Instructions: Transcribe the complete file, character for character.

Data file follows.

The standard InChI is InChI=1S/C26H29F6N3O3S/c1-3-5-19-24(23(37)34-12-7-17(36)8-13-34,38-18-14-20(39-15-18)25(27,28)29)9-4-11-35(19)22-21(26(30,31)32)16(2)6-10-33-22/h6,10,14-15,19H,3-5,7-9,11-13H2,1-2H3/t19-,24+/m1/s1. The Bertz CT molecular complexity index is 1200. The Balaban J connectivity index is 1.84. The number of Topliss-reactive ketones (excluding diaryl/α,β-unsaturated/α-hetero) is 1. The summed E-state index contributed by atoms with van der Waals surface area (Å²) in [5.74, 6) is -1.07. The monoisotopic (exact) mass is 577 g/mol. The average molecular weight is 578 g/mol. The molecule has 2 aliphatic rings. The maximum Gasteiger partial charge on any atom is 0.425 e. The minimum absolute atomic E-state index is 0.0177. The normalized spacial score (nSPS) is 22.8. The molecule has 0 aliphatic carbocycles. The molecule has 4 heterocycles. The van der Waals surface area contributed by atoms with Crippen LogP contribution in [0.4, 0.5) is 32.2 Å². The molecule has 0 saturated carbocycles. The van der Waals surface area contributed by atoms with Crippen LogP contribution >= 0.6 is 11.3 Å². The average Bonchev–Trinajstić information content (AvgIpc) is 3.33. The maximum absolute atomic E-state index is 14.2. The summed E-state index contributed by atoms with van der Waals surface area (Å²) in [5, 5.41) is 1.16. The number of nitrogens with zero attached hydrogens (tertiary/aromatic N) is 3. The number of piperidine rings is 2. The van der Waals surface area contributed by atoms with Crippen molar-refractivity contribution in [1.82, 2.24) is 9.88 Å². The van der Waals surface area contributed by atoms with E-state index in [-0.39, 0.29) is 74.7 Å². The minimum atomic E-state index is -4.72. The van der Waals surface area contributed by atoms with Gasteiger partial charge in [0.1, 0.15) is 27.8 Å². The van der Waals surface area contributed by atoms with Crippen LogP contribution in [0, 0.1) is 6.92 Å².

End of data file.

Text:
The standard InChI is InChI=1S/C26H29F6N3O3S/c1-3-5-19-24(23(37)34-12-7-17(36)8-13-34,38-18-14-20(39-15-18)25(27,28)29)9-4-11-35(19)22-21(26(30,31)32)16(2)6-10-33-22/h6,10,14-15,19H,3-5,7-9,11-13H2,1-2H3/t19-,24+/m1/s1. The Bertz CT molecular complexity index is 1200. The Balaban J connectivity index is 1.84. The number of Topliss-reactive ketones (excluding diaryl/α,β-unsaturated/α-hetero) is 1. The summed E-state index contributed by atoms with van der Waals surface area (Å²) in [5.74, 6) is -1.07. The monoisotopic (exact) mass is 577 g/mol. The average molecular weight is 578 g/mol. The molecule has 2 aliphatic rings. The maximum Gasteiger partial charge on any atom is 0.425 e. The minimum absolute atomic E-state index is 0.0177. The normalized spacial score (nSPS) is 22.8. The molecule has 0 aliphatic carbocycles. The molecule has 4 heterocycles. The van der Waals surface area contributed by atoms with Crippen LogP contribution in [0.4, 0.5) is 32.2 Å². The molecule has 0 saturated carbocycles. The van der Waals surface area contributed by atoms with Crippen LogP contribution >= 0.6 is 11.3 Å². The average Bonchev–Trinajstić information content (AvgIpc) is 3.33. The maximum absolute atomic E-state index is 14.2. The summed E-state index contributed by atoms with van der Waals surface area (Å²) in [5, 5.41) is 1.16. The number of nitrogens with zero attached hydrogens (tertiary/aromatic N) is 3. The number of piperidine rings is 2. The van der Waals surface area contributed by atoms with Crippen molar-refractivity contribution in [1.82, 2.24) is 9.88 Å². The van der Waals surface area contributed by atoms with E-state index in [-0.39, 0.29) is 74.7 Å². The minimum atomic E-state index is -4.72. The van der Waals surface area contributed by atoms with Gasteiger partial charge in [0.1, 0.15) is 27.8 Å². The van der Waals surface area contributed by atoms with Crippen LogP contribution in [0, 0.1) is 6.92 Å².